The other aspect of the debate is the relationship between the Government and the citizen. With many more outlets to dispense and disseminate information, it is critical that the citizen have access to information. I would argue, and the Government recognise, that information is a critical part of the democratic process. It should not be a bolt-on aspect, but an intrinsic part of the democratic process. The Labour party recognised that in opposition, and we tried to put it in practice from day one in government. It is ironic that information technology allows an increasing amount of information to be disseminated, and it is through IT that we need to tackle the matter.

There has been a great deal of discussion about the special Order in Council concerning Alastair Campbell, and the role of the Government at that time. We took the decision for the very reason that the right hon. Member for North-West Hampshire outlined when he cited Sir Bernard Ingham as an independent career civil servant. He was a career civil servant, but nobody could challenge his instinctive feel for what the then Prime Minister was thinking. He pulled no punches. I do not grumble about that--that is the job of a good press officer to the Prime Minister.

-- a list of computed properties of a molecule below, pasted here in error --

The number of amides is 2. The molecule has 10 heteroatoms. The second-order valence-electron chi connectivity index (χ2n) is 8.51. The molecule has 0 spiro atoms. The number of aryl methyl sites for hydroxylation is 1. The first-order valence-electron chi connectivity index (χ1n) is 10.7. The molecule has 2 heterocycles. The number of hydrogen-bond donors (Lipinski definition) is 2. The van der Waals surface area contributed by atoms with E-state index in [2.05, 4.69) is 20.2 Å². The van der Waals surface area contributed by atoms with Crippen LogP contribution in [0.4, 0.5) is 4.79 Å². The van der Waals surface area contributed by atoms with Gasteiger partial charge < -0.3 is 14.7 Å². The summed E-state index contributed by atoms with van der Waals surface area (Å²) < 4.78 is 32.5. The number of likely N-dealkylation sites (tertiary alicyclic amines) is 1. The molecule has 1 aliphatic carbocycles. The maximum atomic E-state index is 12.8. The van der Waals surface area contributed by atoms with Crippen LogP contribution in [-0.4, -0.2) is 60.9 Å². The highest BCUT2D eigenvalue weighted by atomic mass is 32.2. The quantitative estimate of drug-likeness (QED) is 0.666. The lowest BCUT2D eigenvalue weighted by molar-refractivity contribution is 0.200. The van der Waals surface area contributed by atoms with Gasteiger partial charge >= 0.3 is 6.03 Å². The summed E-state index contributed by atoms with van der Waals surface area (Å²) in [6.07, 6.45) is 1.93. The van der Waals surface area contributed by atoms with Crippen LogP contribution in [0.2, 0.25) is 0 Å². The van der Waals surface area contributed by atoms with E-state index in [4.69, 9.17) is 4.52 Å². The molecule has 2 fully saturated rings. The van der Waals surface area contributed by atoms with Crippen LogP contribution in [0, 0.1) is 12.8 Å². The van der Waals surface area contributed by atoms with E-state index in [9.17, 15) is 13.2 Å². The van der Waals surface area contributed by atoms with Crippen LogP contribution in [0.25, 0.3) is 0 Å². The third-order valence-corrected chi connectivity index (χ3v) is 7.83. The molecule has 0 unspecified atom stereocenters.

With that in mind, we felt it important that, to ensure the political integrity and neutrality of the career civil servant, we should have the Order in Council, and that we should make this special exception for Alastair Campbell--as the Prime Minister's press officer--to be a civil servant as a special adviser. He is a civil servant, but he is not a career civil servant. We felt that that was the best and most transparent approach.